Then, APPLICATION: Each class read a short story from their literature texts -
- 8th: The Telltale Heart by Edgar Allen Poe
- 7th: The Foghorn and All Summer in a Day, both by Ray Bradbury
- 6th: Eleven by Sandra Cisneros
and was asked to identify the author’s point of view. Students were then instructed to imagine how their stories would change with a different character’s or object’s perspective. Discussion ensued, and though the repartee was thoughtful and stimulating, I felt I needed something more concrete by which to evaluate. I had recently spoken with Silvia about the successful podcasts she was doing with the lower grades and wondered if the same technology could be used as an assessment tool…
Alas, the PODCAST: Using Garage Band, each student recorded a retelling of the story he/she read from a perspective other than that of the original narrator. Students could select a minor character, the protagonist or an inanimate object to tell their tales. In some instances, students were allowed to create characters (a.k.a. the “fly on the wall”), as long as they stayed true to the storylines. After recording the narration, enhancements (e.g., sound effects, music) could be added to the podcasts.
Finally, ASSESSMENT: Actually, the podcasts themselves are the means by which I will evaluate whether or not my objectives are met. As students finish, they will present their podcasts to their classmates, first explaining why they chose their particular perspectives. In each case, the class is responsible for identifying the author’s point of view.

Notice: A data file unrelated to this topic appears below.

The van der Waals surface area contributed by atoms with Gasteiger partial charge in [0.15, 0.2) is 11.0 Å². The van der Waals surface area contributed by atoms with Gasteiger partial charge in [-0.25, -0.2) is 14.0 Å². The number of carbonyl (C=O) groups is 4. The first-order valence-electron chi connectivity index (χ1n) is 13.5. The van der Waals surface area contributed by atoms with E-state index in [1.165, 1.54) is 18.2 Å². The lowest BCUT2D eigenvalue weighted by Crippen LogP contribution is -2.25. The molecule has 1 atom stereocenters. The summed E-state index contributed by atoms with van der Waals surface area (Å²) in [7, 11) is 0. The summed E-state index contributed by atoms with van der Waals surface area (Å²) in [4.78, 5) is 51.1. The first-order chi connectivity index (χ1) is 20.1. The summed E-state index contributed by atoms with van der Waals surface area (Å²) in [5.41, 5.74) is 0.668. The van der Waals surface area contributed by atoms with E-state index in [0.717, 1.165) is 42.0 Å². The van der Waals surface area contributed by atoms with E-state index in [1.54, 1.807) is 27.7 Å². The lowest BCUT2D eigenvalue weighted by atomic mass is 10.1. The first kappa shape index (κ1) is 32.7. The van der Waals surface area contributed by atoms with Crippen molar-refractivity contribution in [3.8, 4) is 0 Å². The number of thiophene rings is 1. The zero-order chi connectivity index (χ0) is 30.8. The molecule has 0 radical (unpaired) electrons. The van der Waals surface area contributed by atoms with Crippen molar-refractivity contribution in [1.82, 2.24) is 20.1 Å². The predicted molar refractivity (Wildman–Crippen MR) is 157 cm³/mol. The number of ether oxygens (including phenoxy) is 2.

Note: Though higher level critical thinking and creative imagery were my goals, what transpired produced a whole new skills set in digital storytelling. As a result, I asked my 8th graders to create a generic Podcast Rubric for all grades. Hence, in addition to the lesson’s objectives, students will be assessed on podcast content, technical production, and presentation.
The majority of the students “got it”. They were able to use perspective and point of view in a creative writing/storytelling scenario. They were enthusiastic, focused (for the most part), and exhibited pride in their work. Peer review was more “critique” than “criticism” – always a plus. And I learned more about podcasting and Garage Band than I ever thought I would – or could!
WHAT DIDN’T WORK:
Concurrent recording. Oy! There were not enough places to hide and record in quiet. Background noise was a problem, and editing often led to volatile frustration. Time was also an issue. I had originally scheduled 5 class periods per grade for this assignment. (I should have known better.) We are now on week 3.
WOULD I DO THIS AGAIN?
Yes, with tweaking. Now that I know what’s involved, I’ll begin with a definitive rubric that reflects objectives and goals, add a production schedule, and stagger recordings.